Dr Malcolm Rigler, a health ambassador at the Patients’ Association, is pushing for libraries, particularly in rural areas, to work with GP practices and other healthcare professionals to help educate patients.
Libraries could help promote informed consent for medical interventions and assist in finding information about health conditions, he believes.
Dr Rigler, a Somerset GP, has gained the backing of the new national librarian for Wales, Professor Aled Gruffydd Jones.
Dr Rigler said he was concerned by issues of informed consent. He said when ministers talkabout patient choice, they often meant choice of provider rather than choice in treatment.
Lack of time and resources in general practice meant some patients were not properly informed about their conditions and treatment, he added, and libraries can fill the gap. ‘Libraries have always served that [educational] purpose for many people,’ he explained.
In rural areas, where there is reduced access to services and internet access, Dr Rigler said, libraries could be used to provide public health information and ‘guided web surfing’, with healthcare professionals on hand to help patients understand their conditions using online resources.
‘Imagine you live in Cheddar, but you have an appointment in Bristol to do with your ear nose and throat,’ said Dr Rigler. ‘You are told you have eustachian tube dysfunction; you have five minutes with the consultant, and then you go home, with just the name of your condition. Now, do you go to your GP for an explanation? Or do you go to the local library, where guided web browsing is on offer?’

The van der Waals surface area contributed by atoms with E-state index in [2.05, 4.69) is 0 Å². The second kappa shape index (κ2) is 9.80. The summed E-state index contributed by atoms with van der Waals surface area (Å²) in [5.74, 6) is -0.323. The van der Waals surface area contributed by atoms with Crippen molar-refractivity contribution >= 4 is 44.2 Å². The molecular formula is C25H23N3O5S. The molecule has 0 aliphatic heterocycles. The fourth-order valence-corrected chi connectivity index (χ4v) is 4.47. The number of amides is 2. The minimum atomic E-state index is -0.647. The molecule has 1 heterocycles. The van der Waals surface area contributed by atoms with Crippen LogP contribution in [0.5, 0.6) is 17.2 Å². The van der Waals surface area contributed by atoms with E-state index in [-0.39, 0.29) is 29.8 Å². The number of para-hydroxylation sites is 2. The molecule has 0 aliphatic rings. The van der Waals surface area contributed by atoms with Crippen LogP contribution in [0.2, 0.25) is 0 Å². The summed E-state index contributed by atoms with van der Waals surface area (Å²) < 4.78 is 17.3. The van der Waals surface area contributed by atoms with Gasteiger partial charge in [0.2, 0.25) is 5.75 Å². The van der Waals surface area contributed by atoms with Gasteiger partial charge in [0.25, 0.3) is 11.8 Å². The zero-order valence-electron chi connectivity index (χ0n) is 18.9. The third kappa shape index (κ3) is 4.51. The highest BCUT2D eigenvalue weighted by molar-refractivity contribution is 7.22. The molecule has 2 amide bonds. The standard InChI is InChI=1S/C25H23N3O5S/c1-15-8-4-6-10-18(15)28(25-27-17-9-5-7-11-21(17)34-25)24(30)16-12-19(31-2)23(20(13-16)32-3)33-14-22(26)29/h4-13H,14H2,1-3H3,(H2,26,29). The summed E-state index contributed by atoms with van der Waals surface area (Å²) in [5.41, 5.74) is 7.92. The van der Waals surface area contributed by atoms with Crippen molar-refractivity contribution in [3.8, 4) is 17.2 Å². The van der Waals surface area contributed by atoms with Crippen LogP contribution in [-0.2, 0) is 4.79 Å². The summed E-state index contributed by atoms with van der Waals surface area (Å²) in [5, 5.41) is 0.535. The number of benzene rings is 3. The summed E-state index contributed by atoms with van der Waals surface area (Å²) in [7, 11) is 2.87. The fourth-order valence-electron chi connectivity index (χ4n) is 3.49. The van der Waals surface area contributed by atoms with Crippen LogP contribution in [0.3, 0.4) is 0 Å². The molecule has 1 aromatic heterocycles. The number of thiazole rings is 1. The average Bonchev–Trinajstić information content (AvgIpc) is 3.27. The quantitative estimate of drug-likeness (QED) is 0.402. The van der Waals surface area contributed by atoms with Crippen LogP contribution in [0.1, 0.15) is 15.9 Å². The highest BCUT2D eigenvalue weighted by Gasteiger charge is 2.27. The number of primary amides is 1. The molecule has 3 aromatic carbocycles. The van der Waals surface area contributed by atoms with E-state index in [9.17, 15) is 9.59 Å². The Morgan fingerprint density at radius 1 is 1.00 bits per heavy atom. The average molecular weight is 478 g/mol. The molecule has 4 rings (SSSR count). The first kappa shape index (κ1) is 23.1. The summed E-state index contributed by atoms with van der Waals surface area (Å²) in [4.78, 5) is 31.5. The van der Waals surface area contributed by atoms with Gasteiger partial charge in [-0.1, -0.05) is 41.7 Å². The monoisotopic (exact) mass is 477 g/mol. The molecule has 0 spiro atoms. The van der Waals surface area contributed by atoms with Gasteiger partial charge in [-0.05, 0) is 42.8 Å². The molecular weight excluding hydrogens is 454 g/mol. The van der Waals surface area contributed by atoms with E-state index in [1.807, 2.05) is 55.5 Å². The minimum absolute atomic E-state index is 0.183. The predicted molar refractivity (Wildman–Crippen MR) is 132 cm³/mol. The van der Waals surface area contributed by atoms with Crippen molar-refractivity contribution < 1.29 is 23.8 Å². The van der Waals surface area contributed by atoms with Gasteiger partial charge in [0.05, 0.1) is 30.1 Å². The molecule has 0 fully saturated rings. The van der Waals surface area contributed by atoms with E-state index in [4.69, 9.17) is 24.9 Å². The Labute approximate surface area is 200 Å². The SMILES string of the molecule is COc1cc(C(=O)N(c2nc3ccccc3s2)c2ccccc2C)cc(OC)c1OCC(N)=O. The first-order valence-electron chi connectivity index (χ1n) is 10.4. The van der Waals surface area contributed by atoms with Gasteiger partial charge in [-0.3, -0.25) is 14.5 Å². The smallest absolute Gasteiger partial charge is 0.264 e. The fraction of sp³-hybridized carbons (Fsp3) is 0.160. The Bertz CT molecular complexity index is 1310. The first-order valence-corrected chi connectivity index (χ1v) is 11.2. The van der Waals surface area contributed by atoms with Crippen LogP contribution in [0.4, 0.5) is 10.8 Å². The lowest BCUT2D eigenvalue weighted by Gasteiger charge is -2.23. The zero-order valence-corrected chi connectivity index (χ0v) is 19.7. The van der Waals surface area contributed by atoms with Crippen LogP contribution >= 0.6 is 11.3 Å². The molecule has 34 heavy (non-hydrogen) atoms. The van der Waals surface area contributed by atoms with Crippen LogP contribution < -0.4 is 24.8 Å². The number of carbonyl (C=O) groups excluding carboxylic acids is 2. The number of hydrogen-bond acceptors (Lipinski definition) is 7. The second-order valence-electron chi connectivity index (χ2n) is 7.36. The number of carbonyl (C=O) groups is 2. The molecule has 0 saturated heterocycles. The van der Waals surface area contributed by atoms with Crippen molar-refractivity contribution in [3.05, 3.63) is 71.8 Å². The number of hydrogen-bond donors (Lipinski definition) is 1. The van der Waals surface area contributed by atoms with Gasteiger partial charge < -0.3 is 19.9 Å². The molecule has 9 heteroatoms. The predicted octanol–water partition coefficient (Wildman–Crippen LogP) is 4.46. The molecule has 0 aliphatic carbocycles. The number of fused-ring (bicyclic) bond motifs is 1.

Professor Jones said the national library could share information literacy skills to promote health education: ‘I know from personal experience how difficult it is for a family with someone with chronic illness; the patient is looked after very well by the NHS, and primary care, but the rest of the family are constantly searching for information. And I think there, we do have a role.’
He said he was anxious to follow up Dr Rigler’s proposals to set up a national system to provide health information services: ‘I was very attracted to the notion of training a body of people up, almost like barefoot doctors, to go out there and spread good practice and take people to where there is good, reliable information to be found.’
Dr Rigler will present his plans, which he says could be ‘transformational’ for general practice, at the Rural Health Network (RHN) conference in Exeter next month.
‘As GPs, we don’t have a future that is credible unless we not only use the library for support, but build proper partnerships around informed consent and patient education,' he said.
‘General practice has become a bit of a nightmare for many doctors, because patients keep asking questions. And we doctors still only have the five- to eleven-minute consultation. I just think libraries are our best allies and partners, and our future lies in getting into bed with them.’